Cody

Problem 44377. Five steps to enlightenment

This problem asks you to identify valid variations of the famous sum and product puzzle.

The original sum and product puzzle goes somewhat like this:

Scott and Priscilla are asked to guess two numbers X and Y, ranging between 2 and 100 and with X<Y. Scott is told their sum S (=X+Y) and Priscilla is told their product P (=X*Y). After this, they have the following conversation:

Scott:      I don't know X and Y                                                (Step 1)
Priscilla:  Neither do I                                                        (Step 2)
Scott:      Before our conversation I already knew that you didn't know         (Step 3)
Priscilla:  But now I do know X and Y                                           (Step 4)
Scott:      And so do I!                                                        (Step 5)

The original puzzle asks you to deduce the value of X and Y from the above information

To solve this puzzle you may assume that: a) Scott and Priscilla are perfect mathematicians/logicians and always speak the truth; b) they are aware of each other circumstances (Scott knows that Priscilla has been told the product of X and Y, and Priscilla knows that Scott has been told the sum of X and Y before the beginning of their conversation); and c) the third sentence refers to Scott and Priscilla state before the beginning of the conversation (i.e. Scott already knew -at the outset of this conversation- that Priscilla did not know the solution -at the time-)

Briefly, the deduction for this seemingly impossible puzzle starts with all possible pairs of values of X and Y, and uses the information in the sentences above to sequentially reduce the range of possible (X,Y) pairs to those that would be consistent with each sentence (see figure below; blue dots represent (X,Y) pairs still possible after each of the sentences/steps above; plot uses matrix convention with origin at the upper-left corner, X in vertical axis, and Y in horizontal axis; upper triangular segment represents all possible X<Y pairs before the start of S&P conversation).

For example, in Step 1 after S says "I don't know X and Y" we learn that the pair (X,Y) = (2,3) (and a few others) are no longer possible, since otherwise S would have known the solution as soon as he was told their sum (X+Y=5), which takes a unique value among all possible (X,Y) pairs. Similarly, in Step 2, after P says "Neither do I", the pair (X,Y) = (5,7) (and many others) are no longer possible, since otherwise P would have known the solution as soon as she was told their product X*Y=35, which turns out to be unique among all remaining X,Y pairs. In Step 3, S asserting "I knew that you didn't know" tells us that, knowing only X+Y, he was able to determine beforehand that it would be impossible for P to know both X and Y from their product X*Y alone, which, again, rules out a considerable number of (X,Y) pairs (e.g. all solutions with X+Y=12 can be ruled out, because if S was told that X+Y=12 he could not have possibly dismissed beforehand the possibility that perhaps X=5 and Y=7 which would have allowed P to know both X and Y as soon as she was told their product X*Y=35). In Step 4, P suddenly become aware of the solution after S revelation informs us that, unlike in Step 2, she is now (after step-3 crop in possible X,Y pairs) able to uniquely determine the solution (X,Y) from their product (X*Y). This allows us to rule out many (X,Y) pairs among the remaining possible values, such as (X,Y)=(2,15) or (5,6), because P would not have been able to uniquely identify the solution at this point if she was told that the product X*Y was 30. Last, in Step 5, S suddenly becoming aware of the solution after P revelation, again allows us to rule out any remaining (X,Y) pair where knowing the sum S would still not suffice to uniquely identify the solution.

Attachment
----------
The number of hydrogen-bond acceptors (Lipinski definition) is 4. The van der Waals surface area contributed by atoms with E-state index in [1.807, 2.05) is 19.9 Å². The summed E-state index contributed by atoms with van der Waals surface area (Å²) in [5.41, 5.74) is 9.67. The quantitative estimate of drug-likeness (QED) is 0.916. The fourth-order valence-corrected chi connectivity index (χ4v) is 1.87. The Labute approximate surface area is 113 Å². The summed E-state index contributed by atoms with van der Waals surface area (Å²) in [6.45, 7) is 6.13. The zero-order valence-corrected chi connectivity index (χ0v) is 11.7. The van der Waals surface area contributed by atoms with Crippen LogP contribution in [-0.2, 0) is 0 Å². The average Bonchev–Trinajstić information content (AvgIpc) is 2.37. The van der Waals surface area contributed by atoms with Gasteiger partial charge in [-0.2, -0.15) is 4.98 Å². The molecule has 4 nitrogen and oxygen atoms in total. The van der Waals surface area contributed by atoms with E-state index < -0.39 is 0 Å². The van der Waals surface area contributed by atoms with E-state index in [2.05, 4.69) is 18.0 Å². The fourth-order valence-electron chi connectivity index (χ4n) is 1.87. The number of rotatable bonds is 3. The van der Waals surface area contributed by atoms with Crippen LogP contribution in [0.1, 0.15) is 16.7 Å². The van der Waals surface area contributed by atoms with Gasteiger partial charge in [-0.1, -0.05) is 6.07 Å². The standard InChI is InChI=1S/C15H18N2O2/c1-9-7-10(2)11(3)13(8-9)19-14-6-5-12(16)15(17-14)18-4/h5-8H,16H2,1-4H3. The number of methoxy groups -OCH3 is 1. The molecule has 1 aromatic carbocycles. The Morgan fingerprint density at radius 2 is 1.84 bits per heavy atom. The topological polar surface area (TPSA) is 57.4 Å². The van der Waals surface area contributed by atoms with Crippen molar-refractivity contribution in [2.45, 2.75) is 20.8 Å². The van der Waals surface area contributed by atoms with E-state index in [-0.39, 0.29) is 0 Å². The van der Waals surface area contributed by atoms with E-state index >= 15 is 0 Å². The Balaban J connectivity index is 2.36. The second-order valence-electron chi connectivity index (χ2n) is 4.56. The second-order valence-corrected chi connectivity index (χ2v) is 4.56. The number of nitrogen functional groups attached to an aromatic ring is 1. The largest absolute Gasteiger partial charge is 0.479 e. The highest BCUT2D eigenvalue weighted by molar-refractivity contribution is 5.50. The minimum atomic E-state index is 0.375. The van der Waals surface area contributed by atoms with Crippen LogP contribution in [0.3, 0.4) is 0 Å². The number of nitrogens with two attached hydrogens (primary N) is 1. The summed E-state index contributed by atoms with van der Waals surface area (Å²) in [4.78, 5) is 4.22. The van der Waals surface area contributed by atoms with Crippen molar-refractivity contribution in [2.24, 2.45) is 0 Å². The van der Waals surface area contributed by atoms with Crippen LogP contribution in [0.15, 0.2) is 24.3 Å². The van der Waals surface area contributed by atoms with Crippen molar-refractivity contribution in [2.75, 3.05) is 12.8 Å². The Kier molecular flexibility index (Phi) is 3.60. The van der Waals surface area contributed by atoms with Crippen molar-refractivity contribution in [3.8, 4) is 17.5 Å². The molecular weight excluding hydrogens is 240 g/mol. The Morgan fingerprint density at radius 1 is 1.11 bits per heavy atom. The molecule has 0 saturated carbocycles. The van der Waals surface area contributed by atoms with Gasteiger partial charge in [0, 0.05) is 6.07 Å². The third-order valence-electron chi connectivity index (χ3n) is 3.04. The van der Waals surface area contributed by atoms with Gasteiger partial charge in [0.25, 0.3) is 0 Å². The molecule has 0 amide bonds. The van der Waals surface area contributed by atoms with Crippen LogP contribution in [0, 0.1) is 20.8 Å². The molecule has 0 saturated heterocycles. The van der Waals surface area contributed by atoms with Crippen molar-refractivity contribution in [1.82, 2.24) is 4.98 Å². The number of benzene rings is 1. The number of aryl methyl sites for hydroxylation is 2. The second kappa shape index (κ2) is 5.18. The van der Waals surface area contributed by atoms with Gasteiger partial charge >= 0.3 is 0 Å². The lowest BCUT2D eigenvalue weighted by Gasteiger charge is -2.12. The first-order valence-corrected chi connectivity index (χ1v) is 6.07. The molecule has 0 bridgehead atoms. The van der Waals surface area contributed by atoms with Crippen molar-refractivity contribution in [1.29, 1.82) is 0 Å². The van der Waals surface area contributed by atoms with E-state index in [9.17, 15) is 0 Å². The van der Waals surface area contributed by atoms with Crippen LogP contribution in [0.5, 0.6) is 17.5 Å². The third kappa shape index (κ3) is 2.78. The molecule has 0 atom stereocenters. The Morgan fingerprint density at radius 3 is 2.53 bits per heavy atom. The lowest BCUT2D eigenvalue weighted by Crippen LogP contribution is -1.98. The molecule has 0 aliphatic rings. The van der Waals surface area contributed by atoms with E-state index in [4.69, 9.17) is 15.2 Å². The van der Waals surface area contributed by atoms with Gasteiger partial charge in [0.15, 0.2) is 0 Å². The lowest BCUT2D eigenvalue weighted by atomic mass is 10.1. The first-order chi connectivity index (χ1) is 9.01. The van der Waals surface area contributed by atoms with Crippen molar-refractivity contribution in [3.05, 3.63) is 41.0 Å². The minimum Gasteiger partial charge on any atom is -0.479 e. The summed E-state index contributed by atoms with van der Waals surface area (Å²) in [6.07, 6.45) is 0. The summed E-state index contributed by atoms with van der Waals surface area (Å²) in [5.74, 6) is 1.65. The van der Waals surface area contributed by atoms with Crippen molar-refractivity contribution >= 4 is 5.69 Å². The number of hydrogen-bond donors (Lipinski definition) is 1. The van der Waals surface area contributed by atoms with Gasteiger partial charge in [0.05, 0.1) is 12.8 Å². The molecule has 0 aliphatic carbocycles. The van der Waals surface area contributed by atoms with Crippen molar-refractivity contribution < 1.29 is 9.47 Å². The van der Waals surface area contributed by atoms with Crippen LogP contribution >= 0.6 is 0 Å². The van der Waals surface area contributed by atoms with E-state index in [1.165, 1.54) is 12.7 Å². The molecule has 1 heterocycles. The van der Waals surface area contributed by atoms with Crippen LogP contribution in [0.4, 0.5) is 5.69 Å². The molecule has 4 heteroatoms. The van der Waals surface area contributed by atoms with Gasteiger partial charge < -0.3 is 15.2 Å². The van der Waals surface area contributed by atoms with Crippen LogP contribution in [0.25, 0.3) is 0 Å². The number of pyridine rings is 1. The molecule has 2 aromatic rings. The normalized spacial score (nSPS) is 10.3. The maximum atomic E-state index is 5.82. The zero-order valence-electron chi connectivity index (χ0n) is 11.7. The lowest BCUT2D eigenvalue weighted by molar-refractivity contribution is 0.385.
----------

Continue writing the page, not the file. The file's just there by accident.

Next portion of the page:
This puzzle is very neat because, somewhat surprisingly, after sequentially reducing the range of possible (X,Y) pairs from the five sentences/steps above, only one possible pair remains. The solution X=4 and Y=13, which Priscilla learns after the third sentence, Scott learns after the fourth sentence, and you, the reader, learn after the fifth sentence.

Key to the existence of a unique solution to this puzzle is the initial range of possible (X,Y) pairs that we are told to consider. If, for example, instead of considering all X,Y values between 2 and 100, we were told to consider all X,Y values between 1 and 100, the puzzle would not be solvable, as in this case there will be multiple possible solutions that would all be consistent with the five sentences above (see figure below; at Step 5 there still exist 6 different possible solutions to this puzzle).

Similarly, if we were told to consider all X,Y values between 2 and 50, the puzzle would again not be solvable, as in this case there would be no solution consistent with all five sentences (perhaps surprisingly, since the X=4 Y=13 solution above is in fact within the stated range).

On the other hand, if we were told to consider X and Y values ranging between 1 and 24, for example, the puzzle would again become solvable, now with a new unique solution X=1 and Y=6.

In this problem you are tasked to create a function that would determine whether a particular variation of this puzzle would work or not. Specifically, given an initial set of possible (X,Y) pairs (entered as a Nx2 matrix and representing the full set of possible X,Y pairs that Scott and Priscilla are told to consider), you should determine whether it is possible to solve this puzzle (i.e. whether one, and only one, (X,Y) pair is consistent with the five sequential sentences above). Your function should simply return 1 (or true) if the puzzle is solvable, and 0 (or false) otherwise.

Good luck!

Solution Stats

27.68% Correct | 72.32% Incorrect
Last solution submitted on Sep 29, 2018

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